“You have no direction.”
… I’msorrywhat? “Uhhhh…”
“You have to make a timeline. You have to make pro and con lists and decide what you’re going to do going forward.”
I can’t say I was pleased with a psychic telling me I needed to get my shit together because even she couldn’t sort through the mess, but I can’t say she was wrong either. As disgruntled as I was, I went home and I did exactly what she said because solid advice is solid advice. I categorized my potential future plans (I had a lot), I made lists, I made timelines, and went after it.
She was right: nothing happens just sitting around on your ass, waiting for the Bus of Opportunity to pull up nicely at your doorstep and wait for you while they roll out a red carpet and hand you a cool beverage. No, sir. You have to hunt that damn bus down in the middle of the night and jump on as the driver barely bothers to tap the brakes — if at all — and even then, it might only be a chicken bus. But a chicken bus is better than no bus and maybe that chicken bus gets you to another bus. Maybe.
I wanted to find out.
Hiking my own hike
What was I to do next, but tap into my hiker mode? I recalled my 30 mile days in the desert with my friend on the same brain wave. I remembered how we crushed miles into the night just to see if we could. I remember when he asked me why I was setting up my tarp in the middle of desert and my fumbled answer, which, let’s face it, was no answer at all and based in a false sense of security. Almost like, “Well, because I thought I was supposed to,” to which he answered, “It’s a tarp. It’s to keep out the rain. We’re in the desert.” I cowboy camped from there on out.
Because of that, I exposed myself to the magnificence that is a mountain night. I remembered the passes, sleeping under the open sky, and rolling over in the middle of the night to see the galaxy. I saw more stars than I’ve ever seen before, more vividly than I’ve ever seen them before.
I remembered the rattlesnake I almost stepped on hidden in debris on the side of the trail, and how I dropped more ‘f’ bombs on it than I’ve dropped on any other living creature in my life. In my defense, he was dropping just as many … in his own way made apparent by the incessant rattling. For those minutes, we were on the same page, “I’M NOT GOING TO GET HURT TODAY, HOW DARE YOU THREATEN ME (you blanked-y blank blank blank)?”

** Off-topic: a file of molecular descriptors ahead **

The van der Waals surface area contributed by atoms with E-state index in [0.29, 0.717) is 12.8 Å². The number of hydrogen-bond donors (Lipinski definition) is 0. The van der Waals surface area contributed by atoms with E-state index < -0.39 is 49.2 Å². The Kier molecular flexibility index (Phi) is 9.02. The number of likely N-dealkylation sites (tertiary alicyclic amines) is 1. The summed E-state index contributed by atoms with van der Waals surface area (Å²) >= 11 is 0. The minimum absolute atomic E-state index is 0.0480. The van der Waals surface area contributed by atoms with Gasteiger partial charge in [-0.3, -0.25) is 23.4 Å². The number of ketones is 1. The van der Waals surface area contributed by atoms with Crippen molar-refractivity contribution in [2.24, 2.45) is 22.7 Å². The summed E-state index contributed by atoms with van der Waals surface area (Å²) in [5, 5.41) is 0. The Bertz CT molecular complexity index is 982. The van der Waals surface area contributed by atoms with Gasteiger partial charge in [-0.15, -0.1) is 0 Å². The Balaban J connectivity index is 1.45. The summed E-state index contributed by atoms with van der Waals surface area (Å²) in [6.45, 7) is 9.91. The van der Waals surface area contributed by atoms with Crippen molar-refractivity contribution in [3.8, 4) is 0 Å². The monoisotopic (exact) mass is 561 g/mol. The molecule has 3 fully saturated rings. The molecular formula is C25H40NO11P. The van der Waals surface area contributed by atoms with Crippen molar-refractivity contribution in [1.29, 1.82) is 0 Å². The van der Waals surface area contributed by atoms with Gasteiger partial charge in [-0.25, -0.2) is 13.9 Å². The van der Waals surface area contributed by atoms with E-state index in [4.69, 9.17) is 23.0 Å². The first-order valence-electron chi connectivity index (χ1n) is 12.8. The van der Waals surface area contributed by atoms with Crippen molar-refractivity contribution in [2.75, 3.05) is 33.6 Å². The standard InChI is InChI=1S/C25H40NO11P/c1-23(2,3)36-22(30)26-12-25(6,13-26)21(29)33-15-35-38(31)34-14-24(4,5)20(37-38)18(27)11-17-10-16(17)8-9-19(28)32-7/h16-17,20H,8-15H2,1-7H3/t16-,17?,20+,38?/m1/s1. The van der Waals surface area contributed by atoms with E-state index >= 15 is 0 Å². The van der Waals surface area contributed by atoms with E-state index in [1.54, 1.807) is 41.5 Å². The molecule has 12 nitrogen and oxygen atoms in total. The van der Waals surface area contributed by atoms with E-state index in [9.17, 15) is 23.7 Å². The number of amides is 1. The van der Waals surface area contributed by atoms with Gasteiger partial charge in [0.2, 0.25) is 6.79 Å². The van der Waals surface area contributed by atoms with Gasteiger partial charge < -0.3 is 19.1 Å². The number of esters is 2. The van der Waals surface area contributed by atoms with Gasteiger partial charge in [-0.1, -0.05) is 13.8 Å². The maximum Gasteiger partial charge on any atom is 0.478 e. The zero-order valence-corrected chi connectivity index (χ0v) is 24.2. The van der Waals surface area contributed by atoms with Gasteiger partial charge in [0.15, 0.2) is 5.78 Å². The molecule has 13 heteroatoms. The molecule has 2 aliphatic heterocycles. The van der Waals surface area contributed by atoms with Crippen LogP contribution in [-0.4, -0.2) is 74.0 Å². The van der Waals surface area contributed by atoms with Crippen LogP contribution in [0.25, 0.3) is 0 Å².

I remembered hiking the miles before and after Belden and Chester, walking on a locked-up hip. I remember lying on my side in the chiropractor’s office and answering her questions about the trail as she snap, crackled, and popped the stress out of my joints. I remember the Fourth of July shortly after that visit, my hip still aching so bad I wondered if I would be hitching into the next town to rest and reestablish if I had to tap out. But I still had mountains to climb, forests to walk through, rivers to cross, wildlife to see. I couldn’t get off.
I slowed into a tourist shop in Burney Falls State Park, overloaded on a giant lemonade and ice cream, made it only a couple hundred yards down the trail before I had to stop and let the sugar run its course a little. I woke up two hours later and walked faster than I had in three days.
I remembered walking through northern Washington grinning for a week straight, walking towards the next ridge, the next skyline, the next set of mountains that would destroy my theory that the landscape couldn’t get more stunning. I remembered the beads of sweat popping out from my hairline, sliding down my forehead and slipping off my eyelashes as I climbed to get there. I remembered in the same mountains, a storm so fierce with thunder and lightning so constant, I was afraid to look outside of my tarp for fear of seeing grounds strikes yards away.
I remembered that time of day when the sun settled low, and even though my legs ached, my brain thrived on the cool, calm air of the evening, and on the sounds of insects as the wilderness rustled to life in the revival of the darkness. I remembered the tired, dirty faces I walked with, and the conversations about nothing and everything at the same time. We had become Mountain Tough physically and mentally, out there to live and love the freedom of the wild.